Luis Federico Leloir: the Nobel Prize winner who drove a Fitito

On October 27, 1970, Luis Federico Leloir received the Nobel Prize in Chemistry thanks to his vital discovery of how food is transformed into sugars that fuel human life. In that way, the modest scientist who handled a Fitito he became the third Argentine to be awarded the prestigious Swedish award.

An example of simplicity and austerity, he managed to carry out his research in a miserable laboratory. One of the most remembered photos of him revealed the conditions in which he worked: sitting on a straw chair with legs reinforced with wire.

Luis Federico Leloir He was born on September 6, 1906 in Paris, France, where his family had moved for a surgical intervention that his father had to face, who died shortly after. However, since he was 2 years old he lived in Argentina.

By: Luis Federico Leloir

After graduating as a doctor at the University of Buenos Aires in 1932, he worked at the José María Ramos Mejía Municipal Hospital and later at the Department of Semiology and Propedeutic Clinic at the National Hospital of Clinics. However, he later decided to pursue research at the Institute of Physiology at that university. The director was Bernardo Alberto Houssay, who would become in 1947 the second Argentine to win the Nobel Prize. So, Leloir still did not suspect that he would be the third to achieve it.

After the coup d’etat of 1943, he decided to go into exile in the United States. There he began working at the Carlo Gerty Cori laboratory in St. Louis and later at Columbia University College of Physicians and Surgeons in New York. Back in Argentina, Houssay asked him to be the director of the Biochemical Research Institute-Campomar Foundation, which now bears his name.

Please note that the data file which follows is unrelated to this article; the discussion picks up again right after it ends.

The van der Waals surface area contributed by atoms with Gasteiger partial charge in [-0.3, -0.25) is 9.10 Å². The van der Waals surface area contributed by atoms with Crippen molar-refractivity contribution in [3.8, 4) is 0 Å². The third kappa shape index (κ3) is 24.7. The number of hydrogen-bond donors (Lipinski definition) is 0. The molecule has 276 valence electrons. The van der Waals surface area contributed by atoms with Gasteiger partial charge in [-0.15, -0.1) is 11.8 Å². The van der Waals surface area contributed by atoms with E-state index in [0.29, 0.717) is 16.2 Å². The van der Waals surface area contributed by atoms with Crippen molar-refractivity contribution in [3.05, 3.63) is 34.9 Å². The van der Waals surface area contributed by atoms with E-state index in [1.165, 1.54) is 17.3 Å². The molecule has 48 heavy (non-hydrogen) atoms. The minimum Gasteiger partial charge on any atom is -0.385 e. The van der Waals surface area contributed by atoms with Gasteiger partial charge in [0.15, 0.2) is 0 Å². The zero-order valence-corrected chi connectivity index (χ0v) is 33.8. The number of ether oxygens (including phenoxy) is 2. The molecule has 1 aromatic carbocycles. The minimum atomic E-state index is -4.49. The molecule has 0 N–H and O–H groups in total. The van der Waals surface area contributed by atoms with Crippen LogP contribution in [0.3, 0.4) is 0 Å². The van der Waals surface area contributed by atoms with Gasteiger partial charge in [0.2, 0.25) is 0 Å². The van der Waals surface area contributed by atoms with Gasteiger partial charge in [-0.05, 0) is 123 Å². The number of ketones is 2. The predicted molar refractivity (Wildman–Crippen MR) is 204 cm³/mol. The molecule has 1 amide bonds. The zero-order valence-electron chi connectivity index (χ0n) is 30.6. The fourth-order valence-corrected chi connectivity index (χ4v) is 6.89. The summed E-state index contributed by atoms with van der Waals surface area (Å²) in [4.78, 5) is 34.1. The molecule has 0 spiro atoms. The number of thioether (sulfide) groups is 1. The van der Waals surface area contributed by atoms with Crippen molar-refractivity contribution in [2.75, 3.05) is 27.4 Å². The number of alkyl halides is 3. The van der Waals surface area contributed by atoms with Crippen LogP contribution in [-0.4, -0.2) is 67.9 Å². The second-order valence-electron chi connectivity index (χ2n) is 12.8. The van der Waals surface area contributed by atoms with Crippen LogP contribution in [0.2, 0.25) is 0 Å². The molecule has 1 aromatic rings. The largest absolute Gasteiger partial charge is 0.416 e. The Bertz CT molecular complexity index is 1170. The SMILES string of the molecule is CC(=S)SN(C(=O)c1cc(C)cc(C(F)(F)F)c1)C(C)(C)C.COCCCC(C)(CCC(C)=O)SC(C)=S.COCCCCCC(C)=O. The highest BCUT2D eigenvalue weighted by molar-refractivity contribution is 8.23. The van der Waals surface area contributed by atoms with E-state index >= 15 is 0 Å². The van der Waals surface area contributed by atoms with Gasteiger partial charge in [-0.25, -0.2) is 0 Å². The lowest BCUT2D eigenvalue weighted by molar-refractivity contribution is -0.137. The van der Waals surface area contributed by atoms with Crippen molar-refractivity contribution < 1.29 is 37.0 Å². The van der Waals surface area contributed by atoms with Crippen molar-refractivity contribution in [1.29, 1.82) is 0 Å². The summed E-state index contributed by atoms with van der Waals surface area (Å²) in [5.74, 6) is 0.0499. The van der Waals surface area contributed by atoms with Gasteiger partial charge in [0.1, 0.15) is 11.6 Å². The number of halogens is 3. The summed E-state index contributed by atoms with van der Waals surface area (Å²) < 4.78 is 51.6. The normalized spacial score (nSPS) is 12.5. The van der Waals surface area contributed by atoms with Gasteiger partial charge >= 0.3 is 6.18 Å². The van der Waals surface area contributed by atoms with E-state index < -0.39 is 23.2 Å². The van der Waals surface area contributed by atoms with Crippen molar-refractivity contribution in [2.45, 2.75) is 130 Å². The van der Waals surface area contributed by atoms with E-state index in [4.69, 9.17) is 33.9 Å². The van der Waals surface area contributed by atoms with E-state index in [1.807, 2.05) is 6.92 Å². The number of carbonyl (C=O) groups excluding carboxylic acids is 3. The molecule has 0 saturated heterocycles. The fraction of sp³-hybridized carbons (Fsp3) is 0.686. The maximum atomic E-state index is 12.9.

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Leloir was at the head of that laboratory for 40 years, where he made the discovery that would earn him the Nobel Prize, despite the lack of funding and poor equipment.

Luis Federico Leloir: his discovery

Specifically, Leloir investigated how sugars are metabolized in the body and the biosynthesis mechanism of glycogen and starch, polysaccharides that are energy reserves in mammals and plants. His great find that earned him the Nobel Prize in Chemistry in 1970 It was the biochemical pathway through which the body harnesses the energy of sugars in order to live and is now called the “Leloir Route”.

Luis Federico Leloir (left) and King Gustav of Sweden at the 1970 Nobel Prize in Chemistry award ceremony. (Photo: Leloir Institute Press)
Luis Federico Leloir (left) and King Gustav of Sweden at the 1970 Nobel Prize in Chemistry award ceremony. (Photo: Leloir Institute Press)

This discovery allowed, among other things, to understand the causes of various diseases. For example, glactosemia, a congenital pathology in which the body has an inability to metabolize galactose, whose accumulation can cause damage to different organs of the body. It can even cause death if not detected early.

“Those who are not scientists do not understand what I do in the same way that I do not understand so many other things. It is very difficult to explain. It has to do with metabolism, with the behavior of cells, with complex chemical structures… Look, it’s just part of a path towards what is most important: knowing more”, explained Leloir.

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Modest as always, he added: “Everyone congratulates me, and I appreciate it. But what I discovered is inexplicable to ordinary people: no one would understand. Y I didn’t conquer a planet either: I hardly advanced a step in a long chain of chemical phenomena. Perhaps it will play a role in the better knowledge of the human organism and will make it possible to cure some diseases”.

Leloir did not stop working until the day of his death, December 2, 1987, when he suffered a myocardial infarction at the age of 81 while sitting in the living room of his apartment. In his garage was the modest and historic Fiat 600, better known as “Fitito”, which he had to push to get it started.

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Luis Federico Leloir: the Nobel Prize winner who drove a Fitito